The EU AI Act Explained: Tracking Developments for Responsible AI
Last updated October 20, 2023.
TLDR: Released in April 2021, the draft EU AI Act (AIA) proposes a horizontal regulation for AI systems that touch the EU. The AIA classifies AI use by risk level—unacceptable, high, and low/minimal—and describes documentation, auditing, and process requirements for each risk level. Since June 14th, the EU Council and Parliament have both finalized their positions on the draft. Experts estimate the law may pass as soon as Q4 2023. The bill versions have been subject to debate around risk categorizations, consumer protections, defining AI, general purpose AI, appropriate exceptions, how it affects innovation, and more. You can check out a detailed comparison of the three drafts here. The stated aim is to reach an agreement by the end of 2023.
Initially released in April 2021, the EU Artificial Intelligence Act (AIA) proposes a horizontal regulation for AI systems in the EU market. There have been three drafts of the Act thus far (21 April 2021 - Proposal first published by the European Commission; 6 December 2022 - EU Council adopted its common position; 14 June 2023 - EU Parliament adopted its negotiating position). This blog post will focus on the most recent draft and surrounding considerations.
The draft AIA classifies AI use by risk level (unacceptable, high, and limited) and describes requirements for each risk level.
AI systems that are deemed unacceptably high-risk are banned outright, such as government-led social scoring. Meanwhile, high-risk systems—such as those used in predictive policing or border control—are subject to certain requirements like undergoing a conformity assessment or meeting monitoring requirements throughout their lifecycle.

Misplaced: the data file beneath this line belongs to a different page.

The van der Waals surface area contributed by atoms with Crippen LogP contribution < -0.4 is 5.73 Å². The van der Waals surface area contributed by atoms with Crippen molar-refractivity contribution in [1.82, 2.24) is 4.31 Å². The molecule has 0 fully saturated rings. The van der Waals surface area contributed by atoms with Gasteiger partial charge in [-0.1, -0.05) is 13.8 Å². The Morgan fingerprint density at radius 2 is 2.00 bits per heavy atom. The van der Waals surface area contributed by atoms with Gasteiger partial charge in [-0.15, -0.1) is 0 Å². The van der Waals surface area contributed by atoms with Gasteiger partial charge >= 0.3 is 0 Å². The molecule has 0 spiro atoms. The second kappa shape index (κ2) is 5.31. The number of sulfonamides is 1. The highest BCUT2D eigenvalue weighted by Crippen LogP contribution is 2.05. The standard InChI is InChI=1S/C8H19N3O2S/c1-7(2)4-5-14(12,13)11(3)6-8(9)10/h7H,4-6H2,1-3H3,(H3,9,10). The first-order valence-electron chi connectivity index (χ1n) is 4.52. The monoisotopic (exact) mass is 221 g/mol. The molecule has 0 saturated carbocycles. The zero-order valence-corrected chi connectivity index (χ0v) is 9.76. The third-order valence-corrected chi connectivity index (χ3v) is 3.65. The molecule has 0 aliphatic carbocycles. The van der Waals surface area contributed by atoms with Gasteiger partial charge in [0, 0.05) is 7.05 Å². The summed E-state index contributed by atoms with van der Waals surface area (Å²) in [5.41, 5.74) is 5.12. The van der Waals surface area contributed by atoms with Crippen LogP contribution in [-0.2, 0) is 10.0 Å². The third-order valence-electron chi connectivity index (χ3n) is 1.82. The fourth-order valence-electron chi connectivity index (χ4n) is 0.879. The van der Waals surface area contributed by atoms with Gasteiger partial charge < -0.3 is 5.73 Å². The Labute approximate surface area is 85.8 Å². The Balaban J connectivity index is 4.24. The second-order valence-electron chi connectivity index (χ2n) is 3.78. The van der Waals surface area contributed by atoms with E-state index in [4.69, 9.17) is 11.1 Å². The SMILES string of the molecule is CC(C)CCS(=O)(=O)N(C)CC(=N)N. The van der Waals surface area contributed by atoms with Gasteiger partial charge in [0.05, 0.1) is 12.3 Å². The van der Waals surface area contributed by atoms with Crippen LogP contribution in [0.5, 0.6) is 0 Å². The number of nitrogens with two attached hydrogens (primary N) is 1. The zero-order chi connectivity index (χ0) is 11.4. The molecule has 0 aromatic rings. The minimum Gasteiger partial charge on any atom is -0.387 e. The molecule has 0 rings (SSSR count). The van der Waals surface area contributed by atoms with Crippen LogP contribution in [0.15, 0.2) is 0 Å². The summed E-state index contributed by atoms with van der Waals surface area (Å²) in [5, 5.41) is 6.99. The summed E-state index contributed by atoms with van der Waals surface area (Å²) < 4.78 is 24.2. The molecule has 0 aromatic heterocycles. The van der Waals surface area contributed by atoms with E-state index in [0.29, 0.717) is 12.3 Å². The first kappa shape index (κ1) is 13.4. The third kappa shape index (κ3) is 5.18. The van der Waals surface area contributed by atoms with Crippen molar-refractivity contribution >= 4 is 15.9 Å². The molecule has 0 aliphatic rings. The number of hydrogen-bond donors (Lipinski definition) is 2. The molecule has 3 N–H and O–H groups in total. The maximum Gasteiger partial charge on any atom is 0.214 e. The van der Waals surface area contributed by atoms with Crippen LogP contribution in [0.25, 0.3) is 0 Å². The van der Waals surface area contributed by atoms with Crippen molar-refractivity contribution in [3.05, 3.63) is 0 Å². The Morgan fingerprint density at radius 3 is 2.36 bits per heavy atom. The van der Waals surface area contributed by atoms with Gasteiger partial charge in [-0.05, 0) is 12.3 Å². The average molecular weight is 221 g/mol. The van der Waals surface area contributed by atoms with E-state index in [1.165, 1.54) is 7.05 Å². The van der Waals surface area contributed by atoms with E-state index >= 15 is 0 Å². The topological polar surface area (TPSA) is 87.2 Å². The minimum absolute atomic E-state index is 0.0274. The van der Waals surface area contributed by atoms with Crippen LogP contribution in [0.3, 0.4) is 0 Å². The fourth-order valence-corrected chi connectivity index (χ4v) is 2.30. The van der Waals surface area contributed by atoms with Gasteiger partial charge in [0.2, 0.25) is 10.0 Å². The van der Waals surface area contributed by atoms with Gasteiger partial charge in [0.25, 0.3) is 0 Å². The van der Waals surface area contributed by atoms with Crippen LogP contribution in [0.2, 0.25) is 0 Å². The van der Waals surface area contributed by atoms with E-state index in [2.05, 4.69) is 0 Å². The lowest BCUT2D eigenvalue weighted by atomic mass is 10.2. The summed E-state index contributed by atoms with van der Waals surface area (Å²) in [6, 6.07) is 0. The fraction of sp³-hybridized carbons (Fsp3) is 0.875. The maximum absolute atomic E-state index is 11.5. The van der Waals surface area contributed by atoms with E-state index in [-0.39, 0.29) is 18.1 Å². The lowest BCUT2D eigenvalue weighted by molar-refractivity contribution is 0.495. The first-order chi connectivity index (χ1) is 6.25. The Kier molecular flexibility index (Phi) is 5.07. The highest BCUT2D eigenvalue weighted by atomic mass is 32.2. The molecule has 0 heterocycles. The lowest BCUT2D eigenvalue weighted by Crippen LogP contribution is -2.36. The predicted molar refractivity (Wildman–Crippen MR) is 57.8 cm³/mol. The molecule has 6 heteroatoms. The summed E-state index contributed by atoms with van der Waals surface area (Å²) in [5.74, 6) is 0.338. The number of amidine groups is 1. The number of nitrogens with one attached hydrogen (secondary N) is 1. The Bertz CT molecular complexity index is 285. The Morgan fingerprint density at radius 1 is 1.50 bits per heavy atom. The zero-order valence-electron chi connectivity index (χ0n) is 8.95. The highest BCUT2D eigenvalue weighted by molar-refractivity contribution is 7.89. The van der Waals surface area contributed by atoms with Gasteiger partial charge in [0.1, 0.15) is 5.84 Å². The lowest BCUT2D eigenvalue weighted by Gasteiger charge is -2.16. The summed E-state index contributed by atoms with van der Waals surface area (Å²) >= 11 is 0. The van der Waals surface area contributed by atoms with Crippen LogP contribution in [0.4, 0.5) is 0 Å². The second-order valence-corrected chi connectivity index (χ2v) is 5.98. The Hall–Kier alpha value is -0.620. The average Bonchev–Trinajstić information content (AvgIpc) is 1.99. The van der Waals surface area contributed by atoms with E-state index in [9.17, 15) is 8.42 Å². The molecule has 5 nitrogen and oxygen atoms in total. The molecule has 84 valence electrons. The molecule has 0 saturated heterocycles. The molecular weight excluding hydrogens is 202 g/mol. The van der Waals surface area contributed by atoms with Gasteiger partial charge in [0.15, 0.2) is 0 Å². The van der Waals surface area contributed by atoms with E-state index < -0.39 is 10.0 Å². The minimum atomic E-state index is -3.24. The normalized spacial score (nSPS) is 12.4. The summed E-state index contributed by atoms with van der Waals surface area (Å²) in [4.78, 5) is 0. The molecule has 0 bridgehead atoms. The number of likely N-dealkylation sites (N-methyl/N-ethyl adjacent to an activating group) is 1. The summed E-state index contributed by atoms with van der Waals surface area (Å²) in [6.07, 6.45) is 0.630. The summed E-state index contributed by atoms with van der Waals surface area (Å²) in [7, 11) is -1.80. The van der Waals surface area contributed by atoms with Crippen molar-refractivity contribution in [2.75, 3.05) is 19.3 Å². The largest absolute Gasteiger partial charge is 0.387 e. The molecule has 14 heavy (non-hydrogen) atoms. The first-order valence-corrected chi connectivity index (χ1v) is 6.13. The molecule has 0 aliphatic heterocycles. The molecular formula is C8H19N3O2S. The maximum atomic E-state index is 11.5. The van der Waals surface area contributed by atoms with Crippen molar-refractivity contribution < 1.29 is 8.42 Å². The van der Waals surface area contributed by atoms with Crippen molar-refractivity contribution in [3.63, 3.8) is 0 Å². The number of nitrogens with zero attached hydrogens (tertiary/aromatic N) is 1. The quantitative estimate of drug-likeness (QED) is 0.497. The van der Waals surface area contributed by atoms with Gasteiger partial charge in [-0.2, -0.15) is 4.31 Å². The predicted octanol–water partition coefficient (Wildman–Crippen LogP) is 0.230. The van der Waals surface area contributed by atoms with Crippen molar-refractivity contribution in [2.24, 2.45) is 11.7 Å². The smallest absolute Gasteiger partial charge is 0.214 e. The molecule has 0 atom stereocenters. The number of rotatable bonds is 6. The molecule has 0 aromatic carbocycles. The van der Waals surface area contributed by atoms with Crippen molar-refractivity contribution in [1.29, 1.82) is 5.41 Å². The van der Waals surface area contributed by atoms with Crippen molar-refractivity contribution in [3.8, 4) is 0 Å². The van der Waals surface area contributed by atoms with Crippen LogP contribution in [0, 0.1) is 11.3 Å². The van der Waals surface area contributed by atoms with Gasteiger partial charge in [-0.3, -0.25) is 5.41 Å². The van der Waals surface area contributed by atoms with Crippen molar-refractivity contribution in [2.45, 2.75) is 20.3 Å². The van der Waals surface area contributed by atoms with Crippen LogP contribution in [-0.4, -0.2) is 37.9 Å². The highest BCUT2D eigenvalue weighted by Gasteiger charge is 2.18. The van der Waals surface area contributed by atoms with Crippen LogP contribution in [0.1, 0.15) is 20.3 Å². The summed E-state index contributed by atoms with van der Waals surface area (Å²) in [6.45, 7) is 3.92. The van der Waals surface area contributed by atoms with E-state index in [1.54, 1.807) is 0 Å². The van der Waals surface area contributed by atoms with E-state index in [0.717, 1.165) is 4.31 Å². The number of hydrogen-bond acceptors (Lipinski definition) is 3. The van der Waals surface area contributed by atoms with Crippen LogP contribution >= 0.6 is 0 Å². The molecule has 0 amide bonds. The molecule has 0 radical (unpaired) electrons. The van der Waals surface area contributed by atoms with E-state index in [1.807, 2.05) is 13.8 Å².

AI systems deemed to entail low or minimal risks do not face the same obligations, though they are encouraged to meet them voluntarily.
Read on for an overview of the AIA and what it means for the AI landscape!
Why it Matters
There’s a lot of buzz surrounding the EU AI Act - for good reason. First, let’s establish why this proposal is so important, particularly for businesses, the public, and regulators.
Why it Matters for Businesses
In a word: Compliance
The AIA matters for businesses that use AI-based systems because it affects their compliance obligations and protects their bottom line. Businesses would be subject to this law if an output of their AI system is used within the EU, regardless of where the business operator or system is based.
The AIA underscores the need to be proactive in responsible AI efforts. The World Economic Forum reports that Responsible AI processes can take three years on average to establish, so businesses that began yesterday will be better off, for compliance, stakeholder satisfaction, and trust, harnessing the business benefits of AI, and more.
Why it Matters for the Public
In a word: Accountability
This landmark legislation is important for people living in the EU, consumers, and the general public beyond the EU since it sets the global bar for AI regulation. Responsible AI advocates worldwide will watch EU developments closely and model their strategies accordingly.
Why it Matters for Regulators
In a word: Precedent
As the first major AI regulation, the AIA will set a critical precedent for future AI regulatory approaches. Precedent-setting will relate to several aspects of the proposal, including:
Applying a risk-based approach
How broadly the bill will define AI
Rights conferred to individuals, businesses
Determinations of liability given the complexity of AI systems and decision-making
How “future-proof” regulation can and should be
The breadth of risk categorizations and banned AI use cases